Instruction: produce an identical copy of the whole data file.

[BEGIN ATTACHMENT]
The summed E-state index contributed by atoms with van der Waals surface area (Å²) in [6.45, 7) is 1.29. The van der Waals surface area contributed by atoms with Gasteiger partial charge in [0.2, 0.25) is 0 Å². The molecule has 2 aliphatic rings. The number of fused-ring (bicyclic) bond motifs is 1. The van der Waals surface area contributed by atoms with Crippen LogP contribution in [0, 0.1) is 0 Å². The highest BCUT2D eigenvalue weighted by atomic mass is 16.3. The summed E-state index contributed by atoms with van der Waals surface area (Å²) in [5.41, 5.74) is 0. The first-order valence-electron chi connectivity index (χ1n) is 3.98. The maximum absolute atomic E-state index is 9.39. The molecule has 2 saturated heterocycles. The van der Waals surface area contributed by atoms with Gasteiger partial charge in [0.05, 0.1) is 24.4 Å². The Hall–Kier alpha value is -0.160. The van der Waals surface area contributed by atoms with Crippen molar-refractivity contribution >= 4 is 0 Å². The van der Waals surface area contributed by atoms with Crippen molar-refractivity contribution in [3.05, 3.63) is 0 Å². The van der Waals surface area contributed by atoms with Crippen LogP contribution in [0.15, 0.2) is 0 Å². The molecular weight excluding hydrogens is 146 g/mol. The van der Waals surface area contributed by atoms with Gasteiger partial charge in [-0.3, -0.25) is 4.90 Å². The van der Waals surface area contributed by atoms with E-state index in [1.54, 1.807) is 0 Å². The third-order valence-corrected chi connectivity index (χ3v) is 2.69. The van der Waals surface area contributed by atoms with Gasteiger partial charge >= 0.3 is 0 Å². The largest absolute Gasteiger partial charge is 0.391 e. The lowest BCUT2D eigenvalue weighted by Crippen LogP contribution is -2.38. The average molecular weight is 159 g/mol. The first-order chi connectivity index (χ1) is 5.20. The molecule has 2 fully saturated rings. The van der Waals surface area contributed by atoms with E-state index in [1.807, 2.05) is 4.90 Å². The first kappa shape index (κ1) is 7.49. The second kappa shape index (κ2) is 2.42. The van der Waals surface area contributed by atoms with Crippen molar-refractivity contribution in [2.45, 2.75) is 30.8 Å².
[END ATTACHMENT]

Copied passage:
The summed E-state index contributed by atoms with van der Waals surface area (Å²) in [6.45, 7) is 1.29. The van der Waals surface area contributed by atoms with Gasteiger partial charge in [0.2, 0.25) is 0 Å². The molecule has 2 aliphatic rings. The number of fused-ring (bicyclic) bond motifs is 1. The van der Waals surface area contributed by atoms with Crippen LogP contribution in [0, 0.1) is 0 Å². The highest BCUT2D eigenvalue weighted by atomic mass is 16.3. The summed E-state index contributed by atoms with van der Waals surface area (Å²) in [5.41, 5.74) is 0. The first-order valence-electron chi connectivity index (χ1n) is 3.98. The maximum absolute atomic E-state index is 9.39. The molecule has 2 saturated heterocycles. The van der Waals surface area contributed by atoms with Gasteiger partial charge in [0.05, 0.1) is 24.4 Å². The Hall–Kier alpha value is -0.160. The van der Waals surface area contributed by atoms with Crippen molar-refractivity contribution >= 4 is 0 Å². The van der Waals surface area contributed by atoms with Crippen molar-refractivity contribution in [3.05, 3.63) is 0 Å². The van der Waals surface area contributed by atoms with Crippen LogP contribution in [0.15, 0.2) is 0 Å². The molecular weight excluding hydrogens is 146 g/mol. The van der Waals surface area contributed by atoms with Gasteiger partial charge in [-0.3, -0.25) is 4.90 Å². The van der Waals surface area contributed by atoms with E-state index in [1.54, 1.807) is 0 Å². The third-order valence-corrected chi connectivity index (χ3v) is 2.69. The van der Waals surface area contributed by atoms with Gasteiger partial charge >= 0.3 is 0 Å². The largest absolute Gasteiger partial charge is 0.391 e. The lowest BCUT2D eigenvalue weighted by Crippen LogP contribution is -2.38. The average molecular weight is 159 g/mol. The first-order chi connectivity index (χ1) is 5.20. The molecule has 2 fully saturated rings. The van der Waals surface area contributed by atoms with E-state index in [1.807, 2.05) is 4.90 Å². The first kappa shape index (κ1) is 7.49. The second kappa shape index (κ2) is 2.42. The van der Waals surface area contributed by atoms with Crippen molar-refractivity contribution in [2.45, 2.75) is 30.8 Å².